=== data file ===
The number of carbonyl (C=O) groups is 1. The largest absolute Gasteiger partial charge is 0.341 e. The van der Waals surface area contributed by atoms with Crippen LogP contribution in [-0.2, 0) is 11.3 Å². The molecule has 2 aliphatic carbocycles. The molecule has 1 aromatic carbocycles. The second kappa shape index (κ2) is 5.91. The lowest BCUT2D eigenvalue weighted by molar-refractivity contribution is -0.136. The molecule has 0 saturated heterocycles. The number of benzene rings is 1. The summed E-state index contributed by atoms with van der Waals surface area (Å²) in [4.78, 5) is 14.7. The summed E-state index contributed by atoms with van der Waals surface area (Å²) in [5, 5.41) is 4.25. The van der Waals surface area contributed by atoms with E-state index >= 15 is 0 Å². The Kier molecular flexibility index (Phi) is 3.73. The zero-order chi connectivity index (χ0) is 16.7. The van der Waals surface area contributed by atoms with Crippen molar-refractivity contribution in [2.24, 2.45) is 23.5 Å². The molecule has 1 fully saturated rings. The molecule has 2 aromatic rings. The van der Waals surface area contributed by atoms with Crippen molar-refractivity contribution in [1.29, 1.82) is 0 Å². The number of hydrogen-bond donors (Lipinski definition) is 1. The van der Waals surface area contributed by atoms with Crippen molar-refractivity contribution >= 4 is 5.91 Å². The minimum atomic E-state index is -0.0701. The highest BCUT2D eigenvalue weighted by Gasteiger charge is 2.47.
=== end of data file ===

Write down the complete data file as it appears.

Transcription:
The number of carbonyl (C=O) groups is 1. The largest absolute Gasteiger partial charge is 0.341 e. The van der Waals surface area contributed by atoms with Crippen LogP contribution in [-0.2, 0) is 11.3 Å². The molecule has 2 aliphatic carbocycles. The molecule has 1 aromatic carbocycles. The second kappa shape index (κ2) is 5.91. The lowest BCUT2D eigenvalue weighted by molar-refractivity contribution is -0.136. The molecule has 0 saturated heterocycles. The number of benzene rings is 1. The summed E-state index contributed by atoms with van der Waals surface area (Å²) in [4.78, 5) is 14.7. The summed E-state index contributed by atoms with van der Waals surface area (Å²) in [5, 5.41) is 4.25. The van der Waals surface area contributed by atoms with E-state index >= 15 is 0 Å². The Kier molecular flexibility index (Phi) is 3.73. The zero-order chi connectivity index (χ0) is 16.7. The van der Waals surface area contributed by atoms with Crippen molar-refractivity contribution in [2.24, 2.45) is 23.5 Å². The molecule has 1 fully saturated rings. The molecule has 2 aromatic rings. The van der Waals surface area contributed by atoms with Crippen molar-refractivity contribution in [1.29, 1.82) is 0 Å². The number of hydrogen-bond donors (Lipinski definition) is 1. The van der Waals surface area contributed by atoms with Crippen molar-refractivity contribution >= 4 is 5.91 Å². The minimum atomic E-state index is -0.0701. The highest BCUT2D eigenvalue weighted by Gasteiger charge is 2.47.